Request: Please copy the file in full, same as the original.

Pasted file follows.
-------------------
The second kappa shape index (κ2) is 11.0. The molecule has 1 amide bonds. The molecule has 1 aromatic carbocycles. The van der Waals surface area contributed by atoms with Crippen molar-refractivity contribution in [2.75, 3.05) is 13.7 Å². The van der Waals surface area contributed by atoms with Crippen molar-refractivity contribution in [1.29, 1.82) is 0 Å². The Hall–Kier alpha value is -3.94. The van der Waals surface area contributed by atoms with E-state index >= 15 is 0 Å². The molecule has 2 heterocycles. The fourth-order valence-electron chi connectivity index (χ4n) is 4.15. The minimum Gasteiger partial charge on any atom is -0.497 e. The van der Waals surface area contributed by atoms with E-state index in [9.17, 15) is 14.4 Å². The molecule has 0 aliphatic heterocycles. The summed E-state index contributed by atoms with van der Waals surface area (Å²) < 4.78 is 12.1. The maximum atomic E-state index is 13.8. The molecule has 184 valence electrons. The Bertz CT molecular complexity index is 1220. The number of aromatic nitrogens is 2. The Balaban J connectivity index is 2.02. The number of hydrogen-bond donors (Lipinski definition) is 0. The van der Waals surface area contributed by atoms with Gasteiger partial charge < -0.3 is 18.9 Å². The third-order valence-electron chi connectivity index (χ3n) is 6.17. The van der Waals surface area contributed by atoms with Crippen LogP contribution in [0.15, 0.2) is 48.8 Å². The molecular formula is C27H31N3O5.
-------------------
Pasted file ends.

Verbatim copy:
The second kappa shape index (κ2) is 11.0. The molecule has 1 amide bonds. The molecule has 1 aromatic carbocycles. The van der Waals surface area contributed by atoms with Crippen molar-refractivity contribution in [2.75, 3.05) is 13.7 Å². The van der Waals surface area contributed by atoms with Crippen molar-refractivity contribution in [1.29, 1.82) is 0 Å². The Hall–Kier alpha value is -3.94. The van der Waals surface area contributed by atoms with E-state index >= 15 is 0 Å². The molecule has 2 heterocycles. The fourth-order valence-electron chi connectivity index (χ4n) is 4.15. The minimum Gasteiger partial charge on any atom is -0.497 e. The van der Waals surface area contributed by atoms with E-state index in [9.17, 15) is 14.4 Å². The molecule has 0 aliphatic heterocycles. The summed E-state index contributed by atoms with van der Waals surface area (Å²) < 4.78 is 12.1. The maximum atomic E-state index is 13.8. The molecule has 184 valence electrons. The Bertz CT molecular complexity index is 1220. The number of aromatic nitrogens is 2. The Balaban J connectivity index is 2.02. The number of hydrogen-bond donors (Lipinski definition) is 0. The van der Waals surface area contributed by atoms with Gasteiger partial charge < -0.3 is 18.9 Å². The third-order valence-electron chi connectivity index (χ3n) is 6.17. The van der Waals surface area contributed by atoms with Crippen LogP contribution in [0.15, 0.2) is 48.8 Å². The molecular formula is C27H31N3O5.